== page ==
Alternate format: Joint report on publicly available hacking tools (PDF, 865.16 KB)
Limiting the effectiveness of tools commonly used by malicious actors
This report is a collaborative research effort by the cyber security authorities of five nations: Australia, Canada, New Zealand, the UK and USAFootnote 1.
In it we highlight the use of five publicly-available tools, which have been used for malicious purposes in recent cyber incidents around the world.
To aid the work of network defenders and systems administrators, we also provide advice on limiting the effectiveness of these tools and detecting their use on a network.
Nature of the tools
The individual tools we cover in this report are limited examples of the types used by malicious actors. You should not consider it an exhaustive list when planning your network defence.
Tools and techniques for exploiting networks and the data they hold are by no means the preserve of nation states, or criminals on the Dark Web. Today, hacking tools with a variety of functions are widely and freely available, for use by everyone from skilled penetration testers, hostile state actors and organised criminals, through to amateur hackers.
These tools have been used to compromise information across a wide range of critical sectors, including health, finance, government and defence. Their widespread availability presents a challenge for network defence and actor attribution.
Experience from all our countries makes it clear that, while cyber actors continue to develop their capabilities, they still make use of established tools and techniques. Even the most sophisticated groups use common, publicly-available tools to achieve their objectives.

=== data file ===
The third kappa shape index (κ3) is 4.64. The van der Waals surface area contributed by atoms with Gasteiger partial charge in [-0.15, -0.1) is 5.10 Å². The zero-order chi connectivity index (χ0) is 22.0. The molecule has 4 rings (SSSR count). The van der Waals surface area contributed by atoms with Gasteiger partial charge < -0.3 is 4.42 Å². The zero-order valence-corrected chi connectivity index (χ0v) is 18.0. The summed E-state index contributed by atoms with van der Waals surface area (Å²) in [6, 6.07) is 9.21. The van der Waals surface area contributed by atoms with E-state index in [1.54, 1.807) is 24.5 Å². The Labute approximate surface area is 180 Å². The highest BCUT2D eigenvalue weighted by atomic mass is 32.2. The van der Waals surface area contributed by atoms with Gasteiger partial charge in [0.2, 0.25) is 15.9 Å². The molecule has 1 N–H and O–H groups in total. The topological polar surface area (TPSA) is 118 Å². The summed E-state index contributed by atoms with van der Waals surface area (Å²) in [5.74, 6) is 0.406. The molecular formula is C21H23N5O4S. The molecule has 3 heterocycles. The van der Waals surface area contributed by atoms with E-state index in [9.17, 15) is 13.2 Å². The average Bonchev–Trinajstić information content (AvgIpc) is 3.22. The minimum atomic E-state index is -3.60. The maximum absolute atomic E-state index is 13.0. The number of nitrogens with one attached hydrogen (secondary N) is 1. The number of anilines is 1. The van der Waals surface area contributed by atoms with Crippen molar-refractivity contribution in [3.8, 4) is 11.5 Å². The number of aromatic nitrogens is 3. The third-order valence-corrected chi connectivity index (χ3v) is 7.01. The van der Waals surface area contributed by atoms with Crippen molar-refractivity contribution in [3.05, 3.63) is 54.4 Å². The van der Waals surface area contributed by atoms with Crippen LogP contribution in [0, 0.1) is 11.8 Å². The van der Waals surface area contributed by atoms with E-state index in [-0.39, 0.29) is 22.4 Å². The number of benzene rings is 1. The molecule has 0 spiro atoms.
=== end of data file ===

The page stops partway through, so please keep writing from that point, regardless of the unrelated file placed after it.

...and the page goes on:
Whatever these objectives may be, initial compromises of victim systems are often established through exploitation of common security weaknesses. Abuse of unpatched software vulnerabilities or poorly configured systems are common ways for an actor to gain access. The tools detailed here come into play once a compromise has been achieved, enabling attackers to further their objectives within the victim’s systems.
The tools detailed fall into five categories: Remote Access Trojans (RATs), Web Shells, Credential Stealers, Lateral Movement Frameworks, and Command and Control (C2) Obfuscators.
The report provides an overview of the threat posed by each tool, along with insight into where and when it has been deployed by hostile actors. Measures to aid detection and limit the effectiveness of each tool are also described.
The report concludes with general advice for improving network defence practices.
Remote access trojans: JBiFrost
First observed in May 2015, the JBiFrost Remote Access Trojan (RAT) is a variant of the Adwind RAT, with roots stretching back to the Frutas RAT, from 2012.
A RAT is a programme which, once installed on a victim’s machine, allows remote administrative control. In a malicious context it can, among many other functions, be used to install backdoors and key loggers, take screen shots, and exfiltrate data.
Malicious RATs can be difficult to detect because they are normally designed not to appear in lists of running programmes and can mimic the behaviour of legitimate applications.